The use of a panic defense to justify anti-LGBT violence in federal court will come to an end if new legislation introduced this week by a pair of Massachusetts Democrats becomes law.
The bill, introduced by Rep. Joseph Kennedy III (D-Mass.) in the U.S. House and Edward Markey (D-Mass.) in the U.S. Senate, is called the Gay & Trans Panic Defense Prohibition Act and would ban the use of anti-LGBT panic defense from being cited as a legal defense in federal court.
In a statement to the Washington Blade — which has learned exclusively about the legislation — Kennedy said an admission of committing a violent crime against someone because they’re LGBT “is not a defense, it is a hate crime.”
“Legal loopholes written into our laws that seek to justify violent attacks against our gay, lesbian, bisexual and transgender neighbors should never have existed in the first place,” Kennedy said.
Markey said in a statement to the Blade a person’s sexual orientation or gender identity “cannot ever excuse violence, and our courtrooms should not be used as chambers of hate.”
“Gay and trans panic legal defenses reflect an irrational fear and bigotry toward the LGBTQ community and corrode the legitimacy of federal prosecutions,” Markey said. “These defenses must be prohibited to ensure that all Americans are treated with dignity and humanity in our justice system.”
Fear of being hit on by gay men and discovering a potential partner is transgender have been used for decades as a defense in court — either “gay panic” or “trans panic.” In the 1990s, the killers of Matthew Shepard — a gay college student murdered because of his sexual orientation near Laramie, Wyo. — invoked the gay panic defense to justify their hate crimes against him.
There are signs use of the defense continues to this day. Earlier this year, a former police officer in Austin, Texas, received a lighter sentence for stabbing his neighbor in what some called an example of gay panic defense.
James Miller, 69, admitted to stabbing Daniel Spencer, 32. Miller said he rejected a kiss from Spencer when the two met at Spencer’s home in 2015, prompting Spencer to become violent and to charge at Miller with a glass. Miller said he then stabbed Spencer in self-defense.
Reports surfaced Miller invoked “gay panic” defense in his claim, although according to an NBC News report Miller’s attorney denied that and said his client acted purely in self-defense.
The sentence for Miller was for criminally negligent homicide, which carries a lighter sentence than murder or manslaughter. A jury recommended Miller receive 10 years probation, but a judge added six months jail time, 100 hours of community service and $11,000 in restitution to Spencer’s family.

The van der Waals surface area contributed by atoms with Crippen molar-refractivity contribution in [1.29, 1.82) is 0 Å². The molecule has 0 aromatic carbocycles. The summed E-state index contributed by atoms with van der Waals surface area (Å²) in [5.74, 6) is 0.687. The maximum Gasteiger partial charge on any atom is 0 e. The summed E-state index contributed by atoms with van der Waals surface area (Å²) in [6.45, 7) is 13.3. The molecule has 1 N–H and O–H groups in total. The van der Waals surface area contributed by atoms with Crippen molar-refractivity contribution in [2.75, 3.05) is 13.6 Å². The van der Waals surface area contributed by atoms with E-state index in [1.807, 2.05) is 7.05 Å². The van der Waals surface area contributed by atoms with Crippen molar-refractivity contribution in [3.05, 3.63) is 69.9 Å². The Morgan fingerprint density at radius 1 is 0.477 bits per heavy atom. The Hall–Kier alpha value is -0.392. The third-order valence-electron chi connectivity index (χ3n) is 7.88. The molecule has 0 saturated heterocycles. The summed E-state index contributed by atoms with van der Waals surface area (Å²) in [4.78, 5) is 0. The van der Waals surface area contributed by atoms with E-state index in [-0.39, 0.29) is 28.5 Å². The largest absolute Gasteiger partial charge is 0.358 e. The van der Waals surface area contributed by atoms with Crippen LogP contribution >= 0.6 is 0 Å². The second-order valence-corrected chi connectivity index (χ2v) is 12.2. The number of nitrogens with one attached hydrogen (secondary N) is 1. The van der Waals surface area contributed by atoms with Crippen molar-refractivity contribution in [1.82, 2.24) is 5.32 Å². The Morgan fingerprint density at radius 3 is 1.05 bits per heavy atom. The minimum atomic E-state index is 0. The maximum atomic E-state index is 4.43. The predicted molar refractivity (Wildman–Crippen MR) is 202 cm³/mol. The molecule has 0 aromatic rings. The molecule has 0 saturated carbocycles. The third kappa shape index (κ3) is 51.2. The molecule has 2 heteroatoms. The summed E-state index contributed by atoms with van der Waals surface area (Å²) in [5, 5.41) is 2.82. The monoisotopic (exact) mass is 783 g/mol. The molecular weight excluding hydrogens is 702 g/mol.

In a letter to Markey dated April 24, the American Bar Association expressed support for the bill on the basis that “gay panic” and “trans panic” legal defenses “are remnants of a bygone era” when anti-LGBT discrimination was the norm.
“These defenses have no place in either our society or justice system and should be legislated out of existence,” the letter says.
In 2013, the American Bar Association unanimously approved a resolution introduced by the LGBT Bar Association calling for an end to the use anti-LGBT panic defense in court.
The April letter says Markey was set to introduce the bill at that time, but the bill was introduced only this week. A Kennedy spokesperson said there was no reason for delay except for a desire to continue to build support for the legislation before introduction.
The Gay & Trans Panic Defense Prohibition Act includes an exemption that would allow courts “to admit evidence, in accordance with the Federal Rules of Evidence, of prior trauma to the defendant for the purpose of excusing or justifying the conduct of the defendant or mitigating the severity of an offense.’’
The bill also would require the U.S. attorney general to submit to Congress an annual report detailing prosecutions in federal court of crimes committed against LGBT people motivated by their sexual orientation and gender identity.
Although the Gay & Trans Panic Defense Prohibition Act would ban the anti-LGBT panic defense in federal courts, it wouldn’t apply to charges brought in state court.
Some states have acted to ban the use of anti-LGBT panic defense. The first state was California in 2014, where now Sen. Kamala Harris (D-Calif.), then attorney general, pushed a measure in the California state legislature later signed by Gov. Jerry Brown to ban the legal defense. Illinois and Rhode Island have also banned the use of the defense.
This article originally appeared in the Washington Blade and is made available in partnership with the National LGBT Media Association.